Genesis of the project

In France, 1.8 million people use a wheelchair on a daily basis, and 1 in 3 people will need one at some point in their lives.
Many of those who live or have lived through the experience of using a wheelchair for long periods of time will testify to the difficulty they sometimes face in the eyes of others.

A person in a wheelchair can suffer from attracting unwanted attention from others.

For some, this difficulty is the pain of not quite fitting in with the ‘norm‘ and not having the freedom to hide it. For others, it’s a feeling of shame that comes with the impression of being considered ‘weak‘. There are a variety of reasons for feeling unwell, and it is not uncommon to see people who use wheelchairs but who do not want to leave their homes, or to meet people who would benefit from using a wheelchair but who categorically refuse to do so.

What we believe, therefore, is that to be a wheelchair user who feels good about himself, you have to start by feeling good about your wheelchair.

However, it has to be said that in France, as elsewhere in the world, the vast majority of wheelchairs on the market are not particularly sexy. This is the first part of the problem to which we are proposing an answer:

How can we offer beautiful wheelchairs that will make their users feel proud ?

Because all disabilities are different, there is a very wide range of wheelchairs available in France, so that everyone can find the wheelchair that best suits their needs. But this goes hand in hand with an equally wide range of prices : from $300 for the entry-level model to $10k for a top-of-the-range made-to-measure manual wheelchair; and between $1,000 and $30k for electric wheelchairs.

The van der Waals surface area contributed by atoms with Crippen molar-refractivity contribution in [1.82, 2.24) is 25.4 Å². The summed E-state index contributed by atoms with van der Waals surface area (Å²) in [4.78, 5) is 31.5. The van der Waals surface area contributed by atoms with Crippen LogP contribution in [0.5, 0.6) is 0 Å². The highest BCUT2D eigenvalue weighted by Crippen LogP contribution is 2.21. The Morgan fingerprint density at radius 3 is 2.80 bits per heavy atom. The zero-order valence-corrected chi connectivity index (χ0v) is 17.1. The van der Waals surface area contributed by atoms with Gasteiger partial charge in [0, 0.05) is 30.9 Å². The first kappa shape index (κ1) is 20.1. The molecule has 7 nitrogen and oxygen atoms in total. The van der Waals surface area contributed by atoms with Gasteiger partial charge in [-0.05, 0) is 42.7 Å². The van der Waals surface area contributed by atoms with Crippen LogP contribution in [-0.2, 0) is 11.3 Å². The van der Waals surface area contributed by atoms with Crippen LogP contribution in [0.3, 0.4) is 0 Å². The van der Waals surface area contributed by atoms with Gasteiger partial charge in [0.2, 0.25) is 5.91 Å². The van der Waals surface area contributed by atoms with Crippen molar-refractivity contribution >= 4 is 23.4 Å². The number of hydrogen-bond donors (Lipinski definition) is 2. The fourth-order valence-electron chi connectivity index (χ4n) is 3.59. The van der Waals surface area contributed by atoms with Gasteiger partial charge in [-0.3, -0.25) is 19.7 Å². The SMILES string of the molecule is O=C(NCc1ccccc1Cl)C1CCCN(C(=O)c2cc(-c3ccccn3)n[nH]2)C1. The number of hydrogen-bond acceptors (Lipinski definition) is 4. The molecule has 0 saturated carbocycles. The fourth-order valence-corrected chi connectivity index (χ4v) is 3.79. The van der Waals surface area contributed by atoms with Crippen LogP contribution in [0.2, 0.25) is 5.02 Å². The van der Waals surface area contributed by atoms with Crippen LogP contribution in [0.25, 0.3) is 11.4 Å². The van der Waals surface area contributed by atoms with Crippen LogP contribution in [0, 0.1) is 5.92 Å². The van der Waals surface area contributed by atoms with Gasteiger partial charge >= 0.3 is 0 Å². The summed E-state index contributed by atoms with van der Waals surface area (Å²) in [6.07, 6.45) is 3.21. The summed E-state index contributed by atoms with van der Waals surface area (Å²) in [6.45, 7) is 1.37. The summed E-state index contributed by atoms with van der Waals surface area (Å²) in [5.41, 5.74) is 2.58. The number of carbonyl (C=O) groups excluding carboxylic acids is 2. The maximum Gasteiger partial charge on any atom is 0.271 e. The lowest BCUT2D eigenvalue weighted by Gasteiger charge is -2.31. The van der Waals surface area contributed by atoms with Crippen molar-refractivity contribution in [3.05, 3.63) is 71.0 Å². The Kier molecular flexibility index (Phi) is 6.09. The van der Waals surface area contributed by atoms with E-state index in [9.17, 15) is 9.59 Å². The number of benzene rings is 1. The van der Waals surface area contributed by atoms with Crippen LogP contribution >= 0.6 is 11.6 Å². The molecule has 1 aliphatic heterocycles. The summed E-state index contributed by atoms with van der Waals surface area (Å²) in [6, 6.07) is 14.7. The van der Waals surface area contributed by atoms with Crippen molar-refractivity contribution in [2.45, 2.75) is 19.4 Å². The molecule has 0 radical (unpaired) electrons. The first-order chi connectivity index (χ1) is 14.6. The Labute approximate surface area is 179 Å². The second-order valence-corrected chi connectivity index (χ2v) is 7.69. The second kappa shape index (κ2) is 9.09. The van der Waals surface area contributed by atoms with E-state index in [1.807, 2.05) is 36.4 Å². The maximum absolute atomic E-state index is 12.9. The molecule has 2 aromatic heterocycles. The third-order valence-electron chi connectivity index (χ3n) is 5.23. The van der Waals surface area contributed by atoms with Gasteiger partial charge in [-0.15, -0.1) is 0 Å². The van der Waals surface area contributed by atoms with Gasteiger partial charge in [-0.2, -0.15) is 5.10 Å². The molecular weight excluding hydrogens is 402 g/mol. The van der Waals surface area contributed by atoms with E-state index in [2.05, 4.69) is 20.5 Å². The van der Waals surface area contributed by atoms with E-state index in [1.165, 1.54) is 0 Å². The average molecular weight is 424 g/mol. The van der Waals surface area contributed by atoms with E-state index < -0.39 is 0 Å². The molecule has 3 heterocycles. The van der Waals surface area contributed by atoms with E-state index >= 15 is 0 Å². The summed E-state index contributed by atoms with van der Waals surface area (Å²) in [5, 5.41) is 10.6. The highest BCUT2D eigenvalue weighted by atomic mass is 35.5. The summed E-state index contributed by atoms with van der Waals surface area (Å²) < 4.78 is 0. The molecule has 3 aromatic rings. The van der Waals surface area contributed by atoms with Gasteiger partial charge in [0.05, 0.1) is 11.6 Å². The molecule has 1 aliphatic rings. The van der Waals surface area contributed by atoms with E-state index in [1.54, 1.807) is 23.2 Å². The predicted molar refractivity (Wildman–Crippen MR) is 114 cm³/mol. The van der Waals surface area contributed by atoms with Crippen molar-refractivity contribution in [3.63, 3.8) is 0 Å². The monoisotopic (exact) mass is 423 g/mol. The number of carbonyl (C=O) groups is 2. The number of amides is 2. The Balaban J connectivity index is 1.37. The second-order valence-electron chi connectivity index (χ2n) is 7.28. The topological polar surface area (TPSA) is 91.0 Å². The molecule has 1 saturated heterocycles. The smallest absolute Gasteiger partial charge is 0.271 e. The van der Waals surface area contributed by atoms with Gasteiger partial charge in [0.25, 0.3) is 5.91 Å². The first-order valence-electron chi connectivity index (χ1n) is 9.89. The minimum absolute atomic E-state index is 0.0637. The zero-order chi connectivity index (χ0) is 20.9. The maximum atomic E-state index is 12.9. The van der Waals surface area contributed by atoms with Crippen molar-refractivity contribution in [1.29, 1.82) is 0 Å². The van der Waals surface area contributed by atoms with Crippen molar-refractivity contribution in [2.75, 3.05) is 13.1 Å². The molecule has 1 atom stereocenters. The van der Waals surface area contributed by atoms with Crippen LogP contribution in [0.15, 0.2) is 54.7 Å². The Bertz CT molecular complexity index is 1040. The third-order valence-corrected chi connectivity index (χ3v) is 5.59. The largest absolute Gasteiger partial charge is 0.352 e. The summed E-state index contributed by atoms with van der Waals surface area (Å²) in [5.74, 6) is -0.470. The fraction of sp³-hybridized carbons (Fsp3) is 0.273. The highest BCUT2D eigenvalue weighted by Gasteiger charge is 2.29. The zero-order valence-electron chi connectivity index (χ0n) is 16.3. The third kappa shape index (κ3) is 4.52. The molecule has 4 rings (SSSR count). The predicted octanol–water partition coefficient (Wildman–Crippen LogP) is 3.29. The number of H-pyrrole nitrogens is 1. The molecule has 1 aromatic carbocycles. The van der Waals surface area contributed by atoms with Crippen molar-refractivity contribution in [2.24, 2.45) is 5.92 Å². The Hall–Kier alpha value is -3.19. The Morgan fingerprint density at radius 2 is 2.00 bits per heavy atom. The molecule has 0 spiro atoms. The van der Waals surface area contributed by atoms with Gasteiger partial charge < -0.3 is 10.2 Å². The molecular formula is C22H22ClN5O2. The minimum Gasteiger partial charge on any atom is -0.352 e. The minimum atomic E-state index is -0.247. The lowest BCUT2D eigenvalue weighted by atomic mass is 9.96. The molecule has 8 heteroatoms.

Of course, public and private organisations may cover the cost, but very often the person with reduced mobility still has to pay a significant amount to complete the purchase. The problem is that if the person chooses a wheelchair that is more expensive than other models, it’s because they are confident that this wheelchair is the one that will best compensate for their disability and that they can’t really do anything else.

This leads to the second part of the problem:

How can we ensure that wheelchairs are less expensive for comparable performance and/or comfort ?


Wooden wheelchairs were the historic construction material for wheelchairs until the mid-twentieth century, when they disappeared completely in favour of metal-framed wheelchairs, which are better suited to mass production.

But the emergence of new manufacturing technologies and renewed consumer interest in natural materials in the context of the environmental crisis is making the use of wood in wheelchairs relevant once again.

Indeed, however novel it may be in the current range of medical equipment, using wood as the main material for the frame of a wheelchair offers a number of advantages.

Firstly, wood gives a warm, clean and timeless look to the wheelchairs Paul has developed. And because it’s easy to work and shape, it’s fully compatible with the creation of made-to-measure wheelchairs. Made-to-measure wheelchairs are adapted to the morphology of their recipient thanks to the precise adjustment of a number of parameters during manufacture: backrest height, seat width and depth, and the position of the footrest, for example.

Wood also opens the way to an unlimited variety of innovative designs: it’s possible to create a style to suit every user, from a wheelchair with sober lines to one with curves.

What’s more, wood is a renewable resource par excellence. It is largely produced in France under sustainable forest management. What’s more, the design method and manufacturing techniques used for the wooden wheelchairs also mean that they can be built by recycling wood that has already had a first life. All the prototypes, for example, were built from building site fencing.

Carefully chosen and judiciously shaped, wood is a material with a very interesting strength-to-weight ratio. Finally, the manufacture of a wooden wheelchair requires relatively simple tools compared with those needed to make conventional wheelchairs. The skills needed to carry out the manufacturing operations would lend themselves well to training in the future production workshop of a team made up of people on vocational rehabilitation schemes and/or workers with disabilities.